From this table, we can see that seven days after the second vaccination, 170 of the subjects without previous infection history were diagnosed, including 8 in the vaccine group and 162 in the placebo group; and there was a history of previous infection+ A total of 178 cases of subjects with no previous infection history were diagnosed, including 9 cases in the vaccine group (one more case) and 169 cases in the placebo group (up seven cases).

 

As a subtraction, we know that among subjects with a history of previous infections, 8 patients (1 in the vaccine group and 7 in the placebo group) may have secondary infections.

 

The author believes that considering that Pfizer reported 1125 cases of previous infections at the baseline, if 8 cases were diagnosed again after the trial, the secondary infection rate would reach 0.71%.

 

But at present, only 4 to 31 secondary infections have been reported globally, and the figure of 0.71% is obviously high.

 

Is this question reasonable? In fact, whether “4 to 13 cases” can truly reflect the actual situation of global secondary infections is yet to be determined.

 

Regarding the topic of secondary infection, the most worthy of our attention should be whether the vaccine can effectively protect the previously infected.

 

Judging from the data currently published by Pfizer, the effective rates of vaccines covering and excluding secondary infections are 94.6% (95%CI: 89.9%-97.3%) and 95.0% (95%CI: 90.3%-97.6), respectively. %), which means that Pfizer vaccine has shown good effectiveness in both ranges, and the data is not much different.

 

The CDC mentioned in its review report on Pfizer’s vaccine that “there are no specific safety issues for previously infected people” and “it is recommended that people with or without a history of COVID-19 infection should be vaccinated.” However, due to the small sample size of patients with secondary infections, we currently have no way to obtain the effectiveness of the Pfizer vaccine for previously infected patients.

 

 

 


For vaccine trials, should the raw data be made public?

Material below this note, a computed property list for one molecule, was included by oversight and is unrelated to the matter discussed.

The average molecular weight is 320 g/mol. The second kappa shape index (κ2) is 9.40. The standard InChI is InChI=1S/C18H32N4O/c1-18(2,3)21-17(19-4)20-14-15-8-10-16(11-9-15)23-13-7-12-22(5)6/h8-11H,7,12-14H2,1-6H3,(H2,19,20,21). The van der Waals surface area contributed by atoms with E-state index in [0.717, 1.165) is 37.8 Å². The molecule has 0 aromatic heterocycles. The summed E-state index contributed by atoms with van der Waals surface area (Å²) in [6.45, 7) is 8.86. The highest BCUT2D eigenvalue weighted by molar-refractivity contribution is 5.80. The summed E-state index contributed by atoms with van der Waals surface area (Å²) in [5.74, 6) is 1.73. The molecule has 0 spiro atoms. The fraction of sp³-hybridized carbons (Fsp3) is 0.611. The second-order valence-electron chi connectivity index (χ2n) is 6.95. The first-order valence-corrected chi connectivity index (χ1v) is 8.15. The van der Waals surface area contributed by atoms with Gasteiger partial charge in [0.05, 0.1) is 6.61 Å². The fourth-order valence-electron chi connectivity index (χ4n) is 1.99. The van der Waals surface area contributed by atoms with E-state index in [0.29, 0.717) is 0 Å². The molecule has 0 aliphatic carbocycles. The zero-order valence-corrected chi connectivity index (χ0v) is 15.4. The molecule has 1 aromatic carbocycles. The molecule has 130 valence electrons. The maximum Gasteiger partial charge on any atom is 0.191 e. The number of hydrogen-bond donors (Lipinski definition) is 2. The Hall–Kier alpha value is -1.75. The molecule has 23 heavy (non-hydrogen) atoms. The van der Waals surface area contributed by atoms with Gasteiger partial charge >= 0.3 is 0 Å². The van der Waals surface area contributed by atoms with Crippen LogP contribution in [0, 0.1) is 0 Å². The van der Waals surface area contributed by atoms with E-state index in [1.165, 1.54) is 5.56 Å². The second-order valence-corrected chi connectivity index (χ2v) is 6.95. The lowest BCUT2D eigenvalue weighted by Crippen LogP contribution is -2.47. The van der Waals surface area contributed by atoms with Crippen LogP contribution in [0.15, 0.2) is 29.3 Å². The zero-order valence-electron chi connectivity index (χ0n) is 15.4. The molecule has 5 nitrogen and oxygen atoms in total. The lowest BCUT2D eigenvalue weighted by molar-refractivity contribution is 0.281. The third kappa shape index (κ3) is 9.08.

From 95% to 29%, people’s perception of Pfizer vaccine seems to have gone through a roller coaster. Some voices believe that although the author Peter Doshi’s doubts are not entirely scientifically based, his voice is another challenge to Pfizer.

 

Others believe that the true effectiveness of Pfizer vaccines may be between 29% and 95%. However, discussing such a scope is of limited significance for our understanding and evaluation of a vaccine.

 

Without the disclosure of detailed information, we may never get an exact answer. But from the current point of view, the results that Pfizer has published and reviewed by the FDA are obviously more scientific and more convincing.

 

At the end of the article, the author believes that only vaccine research and development companies can disclose the original test data to solve these problems and doubts.

 

But in fact, the original data of clinical trials may themselves belong to commercial company secrets and contain a large number of subjects’ privacy that cannot be disclosed. Are commercial companies obligated to share or disclose these contents to a wider group of people on the premise that they operate legally and comply with the review of regulatory agencies? This issue is still open for discussion.

 

In the COVID-19 epidemic, vaccines have become the focus of people’s concern and discussion. In this era, the issue of data transparency has therefore become more sensitive.

 

Commercial companies have the right to choose to selectively disclose some raw data at any point in time for their own commercial considerations, provided that they do not violate any regulations. But with the popularization of vaccine science knowledge, commercial companies should also try to make data more transparent.

 

After all, only by increasing the credibility and acceptability of products can we seize the high ground and advance mass vaccination more quickly. 

 

 

Analysis on “Pfizer’s mRNA COVID-19 vaccine only 29% effective”

Analysis on “Pfizer’s mRNA COVID-19 vaccine only 29% effective”

Reference materials:

[1]Peter Doshi: Pfizer and Moderna’s “95% effective” vaccines—we need more details and the raw data
[2]Vaccines and Related Biological Products Advisory Committee Meeting.December 10, 2020.FDA Briefing Document.Sponsor:Pfizer-BioNTech COVID-19 Vaccine
[3]A PHASE 1/2/3, PLACEBO-CONTROLLED, RANDOMIZED, OBSERVER-BLIND, DOSE-FINDING STUDY TO EVALUATE THE SAFETY, TOLERABILITY, IMMUNOGENICITY, AND EFFICACY OF SARS-COV-2 RNA VACCINE CANDIDATES AGAINST COVID-19 IN HEALTHY INDIVIDUALS
[4]Guidance for Industry E3 Structure and Content of Clinical Study Reports Questions and Answers (R1).FDA
[5]Peter Doshi: Pfizer and Moderna’s “95% effective” vaccines—let’s be cautious and first see the full data
[6]Polack F P, Thomas S J, Kitchin N, et al. Safety and efficacy of the BNT162b2 mRNA Covid-19 vaccine[J]. New England Journal of Medicine, 2020.
[7]Interim Clinical Considerations for Use of mRNA COVID-19 Vaccines Currently Authorized in the United States.CDC

 

(source:internet, reference only)